Pastor’s Report to the Congregation for 2012
Submitted by Pastor Erik Christensen
In 2013 our denomination, the Evangelical Lutheran Church in America (ELCA), will be celebrating its 25th anniversary. Formed in 1988 as the merger of its predecessor bodies — the American Lutheran Church (ALC), the Lutheran Church in America (LCA), and the Association of Evangelical Lutheran Churches (AELC) — the newly established ELCA was more than just an association of congregations, it was the coming together of a rich variety of cultures. The ELCA brought together the liturgically formal, organizationally-centralized, and ecumenically-oriented LCA with the Midwestern, congregational piety of the ALC and the reforming character of the AELC.
The ELCA’s webpage (www.elca.org/25) for our 25th anniversary celebrations states,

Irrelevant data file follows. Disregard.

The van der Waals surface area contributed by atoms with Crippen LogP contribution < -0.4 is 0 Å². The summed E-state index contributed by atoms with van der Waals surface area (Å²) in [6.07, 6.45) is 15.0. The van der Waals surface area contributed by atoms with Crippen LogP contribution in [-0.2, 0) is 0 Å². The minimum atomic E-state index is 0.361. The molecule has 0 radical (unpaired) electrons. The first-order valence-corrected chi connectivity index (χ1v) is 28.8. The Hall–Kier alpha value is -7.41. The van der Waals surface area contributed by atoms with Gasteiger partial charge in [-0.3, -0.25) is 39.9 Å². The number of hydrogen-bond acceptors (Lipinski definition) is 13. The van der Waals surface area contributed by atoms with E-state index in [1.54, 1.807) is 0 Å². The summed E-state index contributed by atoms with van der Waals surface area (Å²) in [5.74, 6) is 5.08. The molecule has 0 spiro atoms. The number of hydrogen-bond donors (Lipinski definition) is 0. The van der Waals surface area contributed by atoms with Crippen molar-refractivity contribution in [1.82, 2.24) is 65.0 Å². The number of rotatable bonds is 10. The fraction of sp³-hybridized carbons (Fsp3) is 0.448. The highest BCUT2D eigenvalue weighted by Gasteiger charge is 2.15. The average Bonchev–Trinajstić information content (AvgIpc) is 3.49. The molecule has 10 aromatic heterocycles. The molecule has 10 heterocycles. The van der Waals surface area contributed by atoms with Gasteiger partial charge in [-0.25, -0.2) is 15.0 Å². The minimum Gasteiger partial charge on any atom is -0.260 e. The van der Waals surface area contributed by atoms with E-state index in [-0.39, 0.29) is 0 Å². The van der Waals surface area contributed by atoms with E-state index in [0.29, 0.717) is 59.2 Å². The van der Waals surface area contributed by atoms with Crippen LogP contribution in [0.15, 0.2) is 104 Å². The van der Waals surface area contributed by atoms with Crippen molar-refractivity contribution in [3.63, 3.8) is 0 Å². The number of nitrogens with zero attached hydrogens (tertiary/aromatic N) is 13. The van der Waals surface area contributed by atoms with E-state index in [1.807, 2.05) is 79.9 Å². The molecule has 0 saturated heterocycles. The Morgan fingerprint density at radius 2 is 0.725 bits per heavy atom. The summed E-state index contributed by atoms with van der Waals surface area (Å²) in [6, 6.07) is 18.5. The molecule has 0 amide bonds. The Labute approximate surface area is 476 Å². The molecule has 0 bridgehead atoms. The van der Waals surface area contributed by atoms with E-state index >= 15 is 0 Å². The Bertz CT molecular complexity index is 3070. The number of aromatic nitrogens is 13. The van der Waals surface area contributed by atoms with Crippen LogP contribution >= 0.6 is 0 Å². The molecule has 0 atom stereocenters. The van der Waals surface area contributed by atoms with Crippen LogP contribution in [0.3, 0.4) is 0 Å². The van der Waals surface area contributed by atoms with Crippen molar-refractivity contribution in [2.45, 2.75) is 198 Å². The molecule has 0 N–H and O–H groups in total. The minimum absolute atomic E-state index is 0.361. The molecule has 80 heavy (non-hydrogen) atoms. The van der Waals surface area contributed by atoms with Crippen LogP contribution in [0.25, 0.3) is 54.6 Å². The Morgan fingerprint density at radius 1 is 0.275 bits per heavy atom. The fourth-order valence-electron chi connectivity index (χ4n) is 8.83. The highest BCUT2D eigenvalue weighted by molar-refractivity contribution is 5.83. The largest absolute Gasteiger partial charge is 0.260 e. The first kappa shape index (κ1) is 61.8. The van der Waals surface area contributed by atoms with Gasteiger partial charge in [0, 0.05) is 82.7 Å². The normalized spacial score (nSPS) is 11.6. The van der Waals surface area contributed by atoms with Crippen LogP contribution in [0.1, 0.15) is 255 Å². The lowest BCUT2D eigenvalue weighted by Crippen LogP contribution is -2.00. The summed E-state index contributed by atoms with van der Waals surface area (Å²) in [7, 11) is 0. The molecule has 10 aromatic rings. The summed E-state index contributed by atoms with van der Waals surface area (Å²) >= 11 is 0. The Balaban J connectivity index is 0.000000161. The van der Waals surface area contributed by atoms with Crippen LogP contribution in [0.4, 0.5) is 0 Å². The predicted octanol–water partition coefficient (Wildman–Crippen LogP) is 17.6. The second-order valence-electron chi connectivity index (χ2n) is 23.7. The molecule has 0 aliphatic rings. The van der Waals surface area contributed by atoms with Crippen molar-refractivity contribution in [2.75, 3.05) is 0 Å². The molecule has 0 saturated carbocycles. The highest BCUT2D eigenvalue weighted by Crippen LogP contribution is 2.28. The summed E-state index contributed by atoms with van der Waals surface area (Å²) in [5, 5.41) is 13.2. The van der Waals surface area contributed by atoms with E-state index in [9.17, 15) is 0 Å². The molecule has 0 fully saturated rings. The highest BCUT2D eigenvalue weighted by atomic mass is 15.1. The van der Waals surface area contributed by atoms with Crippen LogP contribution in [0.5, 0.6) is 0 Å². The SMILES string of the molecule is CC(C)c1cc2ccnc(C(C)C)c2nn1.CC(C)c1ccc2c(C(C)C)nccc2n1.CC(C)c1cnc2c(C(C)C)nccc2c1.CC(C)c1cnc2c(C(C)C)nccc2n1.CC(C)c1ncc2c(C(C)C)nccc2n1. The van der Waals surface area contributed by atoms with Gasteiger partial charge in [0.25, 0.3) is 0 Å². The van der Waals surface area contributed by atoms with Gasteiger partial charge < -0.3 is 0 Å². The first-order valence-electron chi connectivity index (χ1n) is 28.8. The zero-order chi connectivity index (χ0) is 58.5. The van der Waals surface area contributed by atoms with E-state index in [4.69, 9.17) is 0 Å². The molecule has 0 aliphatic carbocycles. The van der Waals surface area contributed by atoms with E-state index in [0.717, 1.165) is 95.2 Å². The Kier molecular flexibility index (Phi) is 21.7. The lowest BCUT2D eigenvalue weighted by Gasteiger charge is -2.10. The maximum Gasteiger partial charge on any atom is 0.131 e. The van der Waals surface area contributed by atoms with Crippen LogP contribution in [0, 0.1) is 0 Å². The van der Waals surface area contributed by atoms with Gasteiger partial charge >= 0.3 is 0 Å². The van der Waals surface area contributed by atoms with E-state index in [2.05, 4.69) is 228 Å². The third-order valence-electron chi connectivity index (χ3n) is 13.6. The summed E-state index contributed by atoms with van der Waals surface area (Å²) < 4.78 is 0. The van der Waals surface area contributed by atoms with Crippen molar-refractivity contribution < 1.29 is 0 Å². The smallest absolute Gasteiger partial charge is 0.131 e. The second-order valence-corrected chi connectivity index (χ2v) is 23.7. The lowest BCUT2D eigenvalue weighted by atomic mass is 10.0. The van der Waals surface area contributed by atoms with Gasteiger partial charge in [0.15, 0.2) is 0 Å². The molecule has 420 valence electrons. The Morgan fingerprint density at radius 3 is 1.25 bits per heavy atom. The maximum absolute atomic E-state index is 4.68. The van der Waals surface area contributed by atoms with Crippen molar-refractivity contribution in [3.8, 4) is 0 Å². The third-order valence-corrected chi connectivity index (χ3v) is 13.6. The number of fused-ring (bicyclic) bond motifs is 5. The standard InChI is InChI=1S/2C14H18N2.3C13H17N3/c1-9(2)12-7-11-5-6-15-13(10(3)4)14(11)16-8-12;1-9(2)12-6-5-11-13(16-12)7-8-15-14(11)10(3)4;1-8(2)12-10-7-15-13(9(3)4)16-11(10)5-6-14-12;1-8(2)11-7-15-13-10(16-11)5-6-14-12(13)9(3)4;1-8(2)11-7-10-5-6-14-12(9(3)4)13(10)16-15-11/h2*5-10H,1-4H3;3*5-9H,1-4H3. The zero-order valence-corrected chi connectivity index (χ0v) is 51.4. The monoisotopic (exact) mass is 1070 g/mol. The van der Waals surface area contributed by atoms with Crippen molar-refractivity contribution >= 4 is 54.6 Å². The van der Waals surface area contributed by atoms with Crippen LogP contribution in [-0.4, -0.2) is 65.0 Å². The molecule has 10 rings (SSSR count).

In 2 Corinthians 5:17 Paul writes, “So if anyone is in Christ, there is a new creation: everything old has passed away; see, everything has become new!”
We are a church that is deeply rooted — and always being made new. Our roots are in Scripture, tradition and the Lutheran Confessions, as well as in the vibrant communities and rich histories of our congregations. These roots are an ongoing source of nourishment, enabling us to be a church that is resilient, always reforming and guided by the Holy Spirit.
Reading that description of our life together as a church, I was struck by a couple of things: